Long weekends are traditionally hives of activity at the Institute: presidents, fellows, and staff are found working eagerly away on the transformation of the world, or at least the world of medieval studies.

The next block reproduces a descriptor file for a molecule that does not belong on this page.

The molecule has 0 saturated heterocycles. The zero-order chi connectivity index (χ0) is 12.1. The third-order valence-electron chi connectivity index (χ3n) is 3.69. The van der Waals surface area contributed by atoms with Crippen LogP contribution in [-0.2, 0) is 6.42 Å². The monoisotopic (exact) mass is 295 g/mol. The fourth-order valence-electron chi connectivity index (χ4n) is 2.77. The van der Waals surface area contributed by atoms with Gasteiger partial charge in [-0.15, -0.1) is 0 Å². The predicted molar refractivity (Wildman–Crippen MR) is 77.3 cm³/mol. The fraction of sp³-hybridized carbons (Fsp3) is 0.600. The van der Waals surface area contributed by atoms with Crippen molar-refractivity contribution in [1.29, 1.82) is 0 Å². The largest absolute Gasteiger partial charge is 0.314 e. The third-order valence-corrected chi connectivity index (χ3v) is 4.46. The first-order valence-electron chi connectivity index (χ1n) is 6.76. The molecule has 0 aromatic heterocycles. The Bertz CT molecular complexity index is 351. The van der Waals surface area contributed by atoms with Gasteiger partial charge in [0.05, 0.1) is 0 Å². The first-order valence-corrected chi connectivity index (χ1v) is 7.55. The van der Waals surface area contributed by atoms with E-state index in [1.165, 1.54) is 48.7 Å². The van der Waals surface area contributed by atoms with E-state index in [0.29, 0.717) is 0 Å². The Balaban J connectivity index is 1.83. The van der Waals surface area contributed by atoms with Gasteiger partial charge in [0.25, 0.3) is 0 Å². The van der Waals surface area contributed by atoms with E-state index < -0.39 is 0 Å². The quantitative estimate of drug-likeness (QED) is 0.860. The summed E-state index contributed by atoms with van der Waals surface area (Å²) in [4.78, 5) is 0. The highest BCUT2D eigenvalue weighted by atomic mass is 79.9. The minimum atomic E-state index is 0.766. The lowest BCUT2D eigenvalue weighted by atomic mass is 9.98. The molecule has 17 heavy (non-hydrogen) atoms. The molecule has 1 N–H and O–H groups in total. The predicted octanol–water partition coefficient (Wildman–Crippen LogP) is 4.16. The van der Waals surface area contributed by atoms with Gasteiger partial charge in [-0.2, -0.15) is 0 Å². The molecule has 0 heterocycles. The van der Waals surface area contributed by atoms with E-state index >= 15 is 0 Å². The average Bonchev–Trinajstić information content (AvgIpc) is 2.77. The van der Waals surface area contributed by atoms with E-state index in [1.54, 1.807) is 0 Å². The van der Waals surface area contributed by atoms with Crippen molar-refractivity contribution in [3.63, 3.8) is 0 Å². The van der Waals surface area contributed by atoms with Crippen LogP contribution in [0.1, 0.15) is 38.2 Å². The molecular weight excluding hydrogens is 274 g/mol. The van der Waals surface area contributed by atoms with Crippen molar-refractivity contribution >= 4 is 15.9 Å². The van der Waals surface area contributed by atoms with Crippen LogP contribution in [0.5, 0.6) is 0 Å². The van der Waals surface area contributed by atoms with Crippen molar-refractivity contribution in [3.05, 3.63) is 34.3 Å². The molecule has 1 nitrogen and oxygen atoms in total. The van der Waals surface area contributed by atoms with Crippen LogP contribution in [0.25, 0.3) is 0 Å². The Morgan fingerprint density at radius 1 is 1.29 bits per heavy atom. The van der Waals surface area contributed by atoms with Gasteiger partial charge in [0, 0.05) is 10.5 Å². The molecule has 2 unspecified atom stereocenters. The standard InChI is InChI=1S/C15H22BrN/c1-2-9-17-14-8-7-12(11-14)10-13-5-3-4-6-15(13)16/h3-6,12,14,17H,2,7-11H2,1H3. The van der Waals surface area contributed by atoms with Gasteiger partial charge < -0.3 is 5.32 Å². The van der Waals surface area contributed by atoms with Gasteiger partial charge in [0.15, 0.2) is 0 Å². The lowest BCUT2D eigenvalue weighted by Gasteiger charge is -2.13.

The unseasonably cool Victoria Day weekend proved no exception. But amid the intelligence and industry was found a strange aberration. In the Common Room kitchen was spotted the Editor in Chief, unaccountably tie-less, and sporting ungentlemanly stubble. The Librarian, performing her early morning sacrifices, was scandalized by these sartorial misdemeanors: it did not bode well for editorial standards, and she soon had second thoughts about bringing the Catalogus translationum et commentariorum, which she had recently withdrawn from a rival press to bring to the Institute. The Chair of the Manuscript Review Committee was equally discomfited, averted his gaze, while announcing this act of discretion, and continued making his cappuccino. The Director of Publications, apprised of the situation on Tuesday, declared the entire situation unacceptable, and required the Editor in Chief to embark on an immediate translation of the Toronto Manual of Style into Latin, as fitting penance.